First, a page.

ERODE: Even as government hospitals and health centres across the State have managed to provide (to varying degrees of satisfaction) free health care to those who cannot afford it, little has been done about meeting their primary needs — food, clothing and shelter. Filling in this gap in their small-scale way, this couple is making sure that at least 70 people a day at the government Erode hospital do not go without food.
Owners of an eatery near the hospital, they distribute food to patients and their attendants for just Re 1 per meal. What began as a gesture in response to one person’s plight has now become a routine service over the past decade.
This humanitarian project began when 12 years ago a woman trying to buy food for her ailing husband at the hospital could not afford dosais at the AVM Homely Mess. She had come in to buy idlies for Rs 10. Since the restaurant had run out of idlies, they offered dosais instead. Though the woman left without buying any food, V Venkatraman — the owner — decided to check up on her at the hospital. It was then that he was faced with the reality of the pitiable conditions these patients had to contend with; especially at a time when they need extra care. From there, it was a short path to starting this food service exclusively for the patients and their families.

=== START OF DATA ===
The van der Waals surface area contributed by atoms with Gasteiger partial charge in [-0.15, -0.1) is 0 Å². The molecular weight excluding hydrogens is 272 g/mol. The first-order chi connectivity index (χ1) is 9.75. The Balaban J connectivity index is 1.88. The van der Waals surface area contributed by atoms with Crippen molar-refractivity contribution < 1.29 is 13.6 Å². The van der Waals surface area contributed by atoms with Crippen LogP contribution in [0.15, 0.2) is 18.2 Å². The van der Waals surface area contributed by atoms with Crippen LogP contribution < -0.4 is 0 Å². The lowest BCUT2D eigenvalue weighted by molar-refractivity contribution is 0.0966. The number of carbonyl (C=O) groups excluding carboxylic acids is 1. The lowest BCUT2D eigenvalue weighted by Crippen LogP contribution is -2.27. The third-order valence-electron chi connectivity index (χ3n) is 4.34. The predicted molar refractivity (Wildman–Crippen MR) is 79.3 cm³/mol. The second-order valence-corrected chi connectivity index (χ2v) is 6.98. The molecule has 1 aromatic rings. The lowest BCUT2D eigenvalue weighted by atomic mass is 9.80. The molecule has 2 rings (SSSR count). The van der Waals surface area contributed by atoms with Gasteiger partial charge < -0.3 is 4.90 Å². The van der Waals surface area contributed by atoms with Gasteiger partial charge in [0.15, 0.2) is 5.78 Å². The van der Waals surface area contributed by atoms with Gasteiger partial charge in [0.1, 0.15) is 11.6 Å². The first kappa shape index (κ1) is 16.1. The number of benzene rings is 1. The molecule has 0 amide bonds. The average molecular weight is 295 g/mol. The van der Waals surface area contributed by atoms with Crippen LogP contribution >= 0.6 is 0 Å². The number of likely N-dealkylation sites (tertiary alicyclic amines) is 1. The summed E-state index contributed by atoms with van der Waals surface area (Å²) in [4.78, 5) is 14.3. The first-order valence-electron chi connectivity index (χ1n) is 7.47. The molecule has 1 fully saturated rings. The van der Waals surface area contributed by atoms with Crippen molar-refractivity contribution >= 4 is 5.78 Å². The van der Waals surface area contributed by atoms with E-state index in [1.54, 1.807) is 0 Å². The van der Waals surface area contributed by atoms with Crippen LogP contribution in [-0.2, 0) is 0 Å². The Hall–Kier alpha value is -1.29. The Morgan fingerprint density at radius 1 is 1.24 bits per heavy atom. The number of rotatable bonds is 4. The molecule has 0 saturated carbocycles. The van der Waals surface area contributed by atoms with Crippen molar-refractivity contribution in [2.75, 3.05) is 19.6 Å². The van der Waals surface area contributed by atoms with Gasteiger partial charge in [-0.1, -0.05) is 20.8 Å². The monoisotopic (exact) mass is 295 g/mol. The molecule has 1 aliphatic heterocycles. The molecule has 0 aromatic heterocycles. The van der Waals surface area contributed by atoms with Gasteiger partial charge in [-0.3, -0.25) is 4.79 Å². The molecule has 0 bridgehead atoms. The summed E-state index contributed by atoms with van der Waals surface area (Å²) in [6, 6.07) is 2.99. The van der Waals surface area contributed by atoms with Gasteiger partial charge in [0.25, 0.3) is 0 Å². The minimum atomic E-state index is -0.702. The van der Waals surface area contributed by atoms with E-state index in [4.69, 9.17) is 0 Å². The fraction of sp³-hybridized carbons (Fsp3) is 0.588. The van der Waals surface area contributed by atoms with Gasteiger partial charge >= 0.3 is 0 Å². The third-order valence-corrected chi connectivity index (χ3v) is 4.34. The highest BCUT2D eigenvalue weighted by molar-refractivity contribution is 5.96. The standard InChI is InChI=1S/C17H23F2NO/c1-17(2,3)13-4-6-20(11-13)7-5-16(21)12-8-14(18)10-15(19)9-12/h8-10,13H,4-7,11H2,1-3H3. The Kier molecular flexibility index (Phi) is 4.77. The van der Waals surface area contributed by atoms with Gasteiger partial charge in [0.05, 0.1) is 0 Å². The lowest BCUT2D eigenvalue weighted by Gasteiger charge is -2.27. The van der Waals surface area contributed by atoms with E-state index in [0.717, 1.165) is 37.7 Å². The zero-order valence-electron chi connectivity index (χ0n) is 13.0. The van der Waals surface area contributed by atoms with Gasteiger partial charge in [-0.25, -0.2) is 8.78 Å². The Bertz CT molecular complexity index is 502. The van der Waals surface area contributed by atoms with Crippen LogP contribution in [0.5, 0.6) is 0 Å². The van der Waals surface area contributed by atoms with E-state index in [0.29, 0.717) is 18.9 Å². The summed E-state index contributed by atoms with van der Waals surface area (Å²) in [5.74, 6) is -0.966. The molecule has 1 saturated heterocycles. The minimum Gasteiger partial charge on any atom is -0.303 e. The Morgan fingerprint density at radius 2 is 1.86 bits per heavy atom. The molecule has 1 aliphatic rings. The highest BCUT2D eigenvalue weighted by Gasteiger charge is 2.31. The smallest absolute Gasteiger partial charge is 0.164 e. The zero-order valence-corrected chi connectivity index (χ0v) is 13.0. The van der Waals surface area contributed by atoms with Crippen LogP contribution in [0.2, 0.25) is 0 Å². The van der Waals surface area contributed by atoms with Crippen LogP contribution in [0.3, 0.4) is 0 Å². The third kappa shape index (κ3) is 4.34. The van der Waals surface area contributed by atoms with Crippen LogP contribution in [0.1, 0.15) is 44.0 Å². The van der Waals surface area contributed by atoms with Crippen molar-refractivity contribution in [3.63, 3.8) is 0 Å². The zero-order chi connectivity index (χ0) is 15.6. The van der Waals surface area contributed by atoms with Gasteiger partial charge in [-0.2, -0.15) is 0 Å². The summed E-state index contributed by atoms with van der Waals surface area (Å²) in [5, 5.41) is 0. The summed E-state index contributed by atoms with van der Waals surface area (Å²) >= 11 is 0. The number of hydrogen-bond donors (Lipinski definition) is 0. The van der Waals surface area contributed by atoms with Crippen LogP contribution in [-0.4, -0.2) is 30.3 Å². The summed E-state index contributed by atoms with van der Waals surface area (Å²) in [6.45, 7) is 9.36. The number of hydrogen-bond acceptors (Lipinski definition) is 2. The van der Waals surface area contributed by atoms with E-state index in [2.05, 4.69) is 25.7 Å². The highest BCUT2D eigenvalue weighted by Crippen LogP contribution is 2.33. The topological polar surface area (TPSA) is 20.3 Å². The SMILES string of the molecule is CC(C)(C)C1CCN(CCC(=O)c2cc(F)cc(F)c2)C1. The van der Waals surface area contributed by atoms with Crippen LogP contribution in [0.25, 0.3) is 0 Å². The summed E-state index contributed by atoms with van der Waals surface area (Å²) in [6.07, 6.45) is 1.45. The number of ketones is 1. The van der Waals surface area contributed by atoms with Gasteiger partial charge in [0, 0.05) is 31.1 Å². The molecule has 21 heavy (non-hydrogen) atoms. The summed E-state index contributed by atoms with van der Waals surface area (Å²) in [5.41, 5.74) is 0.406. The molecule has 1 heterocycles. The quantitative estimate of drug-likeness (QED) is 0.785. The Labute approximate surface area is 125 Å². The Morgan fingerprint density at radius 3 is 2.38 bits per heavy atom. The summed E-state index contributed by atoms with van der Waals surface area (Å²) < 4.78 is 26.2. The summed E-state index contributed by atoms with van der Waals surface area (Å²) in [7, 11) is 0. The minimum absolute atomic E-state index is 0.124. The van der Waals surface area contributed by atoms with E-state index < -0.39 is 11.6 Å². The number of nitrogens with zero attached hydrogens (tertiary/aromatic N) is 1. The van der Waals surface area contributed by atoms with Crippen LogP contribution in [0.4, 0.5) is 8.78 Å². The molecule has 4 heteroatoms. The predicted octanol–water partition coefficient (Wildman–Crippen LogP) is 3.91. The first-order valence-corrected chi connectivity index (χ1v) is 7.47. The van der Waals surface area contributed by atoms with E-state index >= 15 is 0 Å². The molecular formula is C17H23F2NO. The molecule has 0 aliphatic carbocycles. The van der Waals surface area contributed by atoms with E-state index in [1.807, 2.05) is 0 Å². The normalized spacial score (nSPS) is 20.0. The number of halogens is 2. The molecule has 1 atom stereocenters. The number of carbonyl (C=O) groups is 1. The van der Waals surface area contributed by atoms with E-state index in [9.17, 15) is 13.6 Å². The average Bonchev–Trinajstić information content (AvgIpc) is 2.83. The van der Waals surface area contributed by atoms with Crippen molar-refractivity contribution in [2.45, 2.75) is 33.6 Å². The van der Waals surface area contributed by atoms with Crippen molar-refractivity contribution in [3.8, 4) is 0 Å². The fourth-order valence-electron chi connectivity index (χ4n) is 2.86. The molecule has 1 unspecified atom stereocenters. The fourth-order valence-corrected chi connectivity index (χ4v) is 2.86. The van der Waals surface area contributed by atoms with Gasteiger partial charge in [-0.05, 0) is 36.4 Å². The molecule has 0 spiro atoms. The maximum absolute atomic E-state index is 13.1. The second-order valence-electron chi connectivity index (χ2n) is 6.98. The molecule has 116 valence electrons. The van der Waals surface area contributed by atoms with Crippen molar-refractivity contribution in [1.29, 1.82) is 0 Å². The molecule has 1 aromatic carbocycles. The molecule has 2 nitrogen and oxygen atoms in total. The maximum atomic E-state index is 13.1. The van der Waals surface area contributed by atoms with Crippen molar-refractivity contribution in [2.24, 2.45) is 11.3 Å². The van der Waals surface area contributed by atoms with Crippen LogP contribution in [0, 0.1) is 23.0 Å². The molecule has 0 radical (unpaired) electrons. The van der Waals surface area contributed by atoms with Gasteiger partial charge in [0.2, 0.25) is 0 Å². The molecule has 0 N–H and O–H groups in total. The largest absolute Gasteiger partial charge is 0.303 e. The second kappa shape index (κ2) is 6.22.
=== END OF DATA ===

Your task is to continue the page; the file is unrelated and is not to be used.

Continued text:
Venkatraman was joined in this effort by his wife and yoga instructor G Rajalakshmi. Given that they already ran a restaurant, they had little trouble increasing the quantity of the food prepared every day to provide for the scheme. Then, they put in place a system that covered as many patients as possible with their limited resources. At the start of the day, they give away 60-70 tokens to people at the hospital. Depending on the patients/attendants’ needs, they provide them with breakfast, lunch or dinner. And, so it began.
The couple spends Rs 1,500-2,000 a day on this work. Yet, they charge only Re 1 per meal.
And they did not just stop with the food. Taking time out to visit the hospital and learn about the common needs of the patients there, Venkatraman found out that they seldom had money for every other expense that comes with hospitalisation. During the winter months, people were forced to lie down on the cold floor without any cover. Patients and their family alike had no footwear for the scorching summer.
Thus began the supply of essentials like blankets, plates, footwear and toiletries -- these too for free.